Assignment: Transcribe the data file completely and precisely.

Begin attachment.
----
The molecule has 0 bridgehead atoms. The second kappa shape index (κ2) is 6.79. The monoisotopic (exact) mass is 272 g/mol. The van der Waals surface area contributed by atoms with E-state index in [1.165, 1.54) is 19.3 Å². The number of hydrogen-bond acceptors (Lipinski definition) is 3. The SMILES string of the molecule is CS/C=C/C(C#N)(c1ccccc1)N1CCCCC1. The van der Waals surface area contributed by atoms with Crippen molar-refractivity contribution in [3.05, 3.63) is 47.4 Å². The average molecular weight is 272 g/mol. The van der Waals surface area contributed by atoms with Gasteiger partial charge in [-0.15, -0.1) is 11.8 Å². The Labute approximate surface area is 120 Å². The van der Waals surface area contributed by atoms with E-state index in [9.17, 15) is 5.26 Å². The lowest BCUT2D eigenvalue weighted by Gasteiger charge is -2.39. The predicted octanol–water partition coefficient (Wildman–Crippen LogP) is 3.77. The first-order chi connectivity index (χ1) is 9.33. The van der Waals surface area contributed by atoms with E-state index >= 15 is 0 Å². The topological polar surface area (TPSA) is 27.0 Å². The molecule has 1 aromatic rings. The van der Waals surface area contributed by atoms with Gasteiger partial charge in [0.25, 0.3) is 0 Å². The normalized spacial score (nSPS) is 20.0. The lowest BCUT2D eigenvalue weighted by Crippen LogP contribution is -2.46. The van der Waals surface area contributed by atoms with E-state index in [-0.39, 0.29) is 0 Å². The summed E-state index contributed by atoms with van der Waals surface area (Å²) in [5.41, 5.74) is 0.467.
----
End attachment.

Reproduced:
The molecule has 0 bridgehead atoms. The second kappa shape index (κ2) is 6.79. The monoisotopic (exact) mass is 272 g/mol. The van der Waals surface area contributed by atoms with E-state index in [1.165, 1.54) is 19.3 Å². The number of hydrogen-bond acceptors (Lipinski definition) is 3. The SMILES string of the molecule is CS/C=C/C(C#N)(c1ccccc1)N1CCCCC1. The van der Waals surface area contributed by atoms with Crippen molar-refractivity contribution in [3.05, 3.63) is 47.4 Å². The average molecular weight is 272 g/mol. The van der Waals surface area contributed by atoms with Gasteiger partial charge in [-0.15, -0.1) is 11.8 Å². The Labute approximate surface area is 120 Å². The van der Waals surface area contributed by atoms with E-state index in [9.17, 15) is 5.26 Å². The lowest BCUT2D eigenvalue weighted by Gasteiger charge is -2.39. The predicted octanol–water partition coefficient (Wildman–Crippen LogP) is 3.77. The first-order chi connectivity index (χ1) is 9.33. The van der Waals surface area contributed by atoms with E-state index >= 15 is 0 Å². The topological polar surface area (TPSA) is 27.0 Å². The molecule has 1 aromatic rings. The van der Waals surface area contributed by atoms with Gasteiger partial charge in [0.25, 0.3) is 0 Å². The normalized spacial score (nSPS) is 20.0. The lowest BCUT2D eigenvalue weighted by Crippen LogP contribution is -2.46. The van der Waals surface area contributed by atoms with E-state index in [-0.39, 0.29) is 0 Å². The summed E-state index contributed by atoms with van der Waals surface area (Å²) in [5.41, 5.74) is 0.467.